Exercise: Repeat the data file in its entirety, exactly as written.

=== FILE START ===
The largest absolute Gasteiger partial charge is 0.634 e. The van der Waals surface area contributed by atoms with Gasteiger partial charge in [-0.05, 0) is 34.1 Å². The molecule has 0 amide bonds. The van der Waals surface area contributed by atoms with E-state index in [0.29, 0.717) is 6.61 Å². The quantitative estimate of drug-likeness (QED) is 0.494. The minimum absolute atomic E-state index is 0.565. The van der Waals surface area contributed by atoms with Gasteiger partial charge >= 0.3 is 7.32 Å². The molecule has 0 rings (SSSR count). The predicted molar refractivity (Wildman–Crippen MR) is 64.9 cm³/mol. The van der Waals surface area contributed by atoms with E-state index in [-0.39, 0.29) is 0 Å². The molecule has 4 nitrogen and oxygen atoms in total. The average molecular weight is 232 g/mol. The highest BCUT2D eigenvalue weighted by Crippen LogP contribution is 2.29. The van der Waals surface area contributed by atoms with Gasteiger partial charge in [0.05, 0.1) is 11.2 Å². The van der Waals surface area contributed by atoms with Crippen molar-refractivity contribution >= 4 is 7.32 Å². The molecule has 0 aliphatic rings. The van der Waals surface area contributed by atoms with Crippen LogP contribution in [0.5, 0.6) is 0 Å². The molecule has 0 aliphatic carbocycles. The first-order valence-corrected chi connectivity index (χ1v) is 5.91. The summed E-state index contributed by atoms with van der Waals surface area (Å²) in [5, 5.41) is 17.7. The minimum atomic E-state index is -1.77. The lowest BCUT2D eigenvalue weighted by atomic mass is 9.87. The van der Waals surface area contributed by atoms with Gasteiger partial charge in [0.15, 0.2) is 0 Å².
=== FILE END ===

The largest absolute Gasteiger partial charge is 0.634 e. The van der Waals surface area contributed by atoms with Gasteiger partial charge in [-0.05, 0) is 34.1 Å². The molecule has 0 amide bonds. The van der Waals surface area contributed by atoms with E-state index in [0.29, 0.717) is 6.61 Å². The quantitative estimate of drug-likeness (QED) is 0.494. The minimum absolute atomic E-state index is 0.565. The van der Waals surface area contributed by atoms with Gasteiger partial charge >= 0.3 is 7.32 Å². The molecule has 0 rings (SSSR count). The predicted molar refractivity (Wildman–Crippen MR) is 64.9 cm³/mol. The van der Waals surface area contributed by atoms with E-state index in [-0.39, 0.29) is 0 Å². The molecule has 4 nitrogen and oxygen atoms in total. The average molecular weight is 232 g/mol. The highest BCUT2D eigenvalue weighted by Crippen LogP contribution is 2.29. The van der Waals surface area contributed by atoms with Gasteiger partial charge in [0.05, 0.1) is 11.2 Å². The van der Waals surface area contributed by atoms with Crippen molar-refractivity contribution >= 4 is 7.32 Å². The molecule has 0 aliphatic rings. The van der Waals surface area contributed by atoms with Crippen LogP contribution in [0.5, 0.6) is 0 Å². The molecule has 0 aliphatic carbocycles. The first-order valence-corrected chi connectivity index (χ1v) is 5.91. The summed E-state index contributed by atoms with van der Waals surface area (Å²) in [5, 5.41) is 17.7. The minimum atomic E-state index is -1.77. The lowest BCUT2D eigenvalue weighted by atomic mass is 9.87. The van der Waals surface area contributed by atoms with Gasteiger partial charge in [0.15, 0.2) is 0 Å².